How to spot an energy use scapegoat

Julia Gillard's 'clean energy future' relies on a long-term slowdown in electricity demand growth driven by a decline in manufacturing. But the big question remains: is it a blip or a trend?

Blip or trend? This is a multi-billion dollar question currently bugging electricity suppliers, their watchdogs and politicians who find themselves in the firing line when consumers (aka voters) eventually get cross about either power costs or power security, or both.

Electricity consumption growth is flatlining at present, but is this because of the coincidence of the global economic crisis and the wettest, coolest summers in years – or is there an underlying shift in demand? A shift driven by concerns about climate change, the pressure of much higher prices and the inroads of more energy-efficient appliances.

The energy regulator is already signalling that it wants to use the current situation to drive down the bids by network businesses for billions of dollars in capital outlays and related operating expenditure, a reaction to the wall of sound generated by householders and energy-intensive industries as their power bills keep climbing.

This is not a new experience for the networks.

From the start of the east coast market in the late 1990s until the middle of the past decade, the regulatory system – although not the Australian Energy Regulator per se as it wasn’t around then – sat on capex and opex to keep prices down.

Not surprisingly, this had the effect of also suppressing necessary investment in replacing ageing equipment. And, when the catch-up time could no longer be avoided (ie now), it coincided with pressure to service growth, especially in peak demand, and meet political demands for greater supply reliability, delivering today’s price shocks.

The most visible manifestation of all this occurred in Queensland where Peter Beattie inherited threatening (for his government) power supply under-investment and resulting poor service. Following an independent inquiry, the state ended up with expenditure of $12 billion in the past seven years to improve its electricity reliability by 15 per cent – necessitating a 40 per cent rise in power bills, a factor in the current election.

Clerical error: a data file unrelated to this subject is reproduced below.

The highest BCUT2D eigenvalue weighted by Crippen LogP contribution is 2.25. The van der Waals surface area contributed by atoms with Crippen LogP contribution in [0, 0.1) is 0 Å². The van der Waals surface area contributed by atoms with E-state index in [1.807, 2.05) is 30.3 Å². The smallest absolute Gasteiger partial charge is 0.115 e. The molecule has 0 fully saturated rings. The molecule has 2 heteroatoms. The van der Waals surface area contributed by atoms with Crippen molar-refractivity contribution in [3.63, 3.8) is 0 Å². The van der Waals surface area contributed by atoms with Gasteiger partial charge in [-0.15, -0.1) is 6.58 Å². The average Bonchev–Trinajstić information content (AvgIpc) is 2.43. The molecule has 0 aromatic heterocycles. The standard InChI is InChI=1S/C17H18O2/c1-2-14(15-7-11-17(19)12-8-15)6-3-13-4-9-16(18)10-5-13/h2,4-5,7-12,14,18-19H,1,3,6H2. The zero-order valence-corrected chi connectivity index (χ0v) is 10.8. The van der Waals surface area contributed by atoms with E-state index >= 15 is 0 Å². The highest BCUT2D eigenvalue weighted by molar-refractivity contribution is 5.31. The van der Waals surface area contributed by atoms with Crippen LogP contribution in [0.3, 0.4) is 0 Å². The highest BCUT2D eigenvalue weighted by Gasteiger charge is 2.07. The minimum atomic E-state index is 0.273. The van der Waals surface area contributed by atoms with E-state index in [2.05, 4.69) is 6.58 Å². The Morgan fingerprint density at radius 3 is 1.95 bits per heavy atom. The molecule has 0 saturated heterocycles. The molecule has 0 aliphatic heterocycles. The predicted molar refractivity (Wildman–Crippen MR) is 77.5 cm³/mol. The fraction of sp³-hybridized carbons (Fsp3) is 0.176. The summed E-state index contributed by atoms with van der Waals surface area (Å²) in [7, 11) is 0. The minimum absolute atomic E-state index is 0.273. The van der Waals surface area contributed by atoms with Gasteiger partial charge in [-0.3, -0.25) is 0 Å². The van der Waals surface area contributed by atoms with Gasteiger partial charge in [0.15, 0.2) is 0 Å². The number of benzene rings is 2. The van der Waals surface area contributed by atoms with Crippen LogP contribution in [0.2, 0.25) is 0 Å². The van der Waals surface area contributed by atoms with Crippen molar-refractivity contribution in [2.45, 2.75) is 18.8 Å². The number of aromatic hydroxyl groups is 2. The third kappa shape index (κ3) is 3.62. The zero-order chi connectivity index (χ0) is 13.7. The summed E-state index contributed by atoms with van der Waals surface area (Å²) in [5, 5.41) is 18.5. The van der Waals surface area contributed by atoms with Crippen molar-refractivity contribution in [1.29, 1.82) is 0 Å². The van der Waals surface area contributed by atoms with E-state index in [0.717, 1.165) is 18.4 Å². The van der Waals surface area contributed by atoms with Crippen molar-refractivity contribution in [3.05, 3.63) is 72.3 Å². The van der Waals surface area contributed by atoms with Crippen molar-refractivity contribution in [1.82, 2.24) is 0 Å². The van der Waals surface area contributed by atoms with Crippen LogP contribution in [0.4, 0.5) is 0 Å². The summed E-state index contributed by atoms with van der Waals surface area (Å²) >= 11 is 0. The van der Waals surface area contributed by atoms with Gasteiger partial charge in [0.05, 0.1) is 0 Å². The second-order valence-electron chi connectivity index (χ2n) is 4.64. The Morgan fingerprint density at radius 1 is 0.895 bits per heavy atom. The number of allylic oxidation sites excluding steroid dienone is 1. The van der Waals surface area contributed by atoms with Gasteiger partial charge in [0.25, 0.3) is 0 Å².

Leaving aside the mining boom state of Western Australia, where the weather and the growth in demand dictate ongoing large power supply expenditures and an end to a decade of populist tariff protection for householders, the big question is what is now happening to east coast demand?

The Australian Energy Market Operator has scaled down its forecast of east coast consumption for 2011-12 from 202,600 gigawatt hours to 192,000 GWh, a five per cent cut.

While commentators (especially those leaning to the green side) have tended to focus on household behaviour to explain this, it needs to be understood that demand is split 70:30 – with business accounting for the big bit.

Where the residential sector is important is in its air-conditioning driven requirements for peak power, currently also seen to be slowing down, but surely under the influence of La Nina.

Looked at in the long term, as they should be, the consumption dynamics raise some interesting questions.

A study by consultants Ernst & Young for the Australian Energy Market Commission, the rule-maker and high level watchdog for governments, and AEMO, which manages the wholesale energy market, has thrown up a useful breakdown of demand between 1973-74 and 2009-10.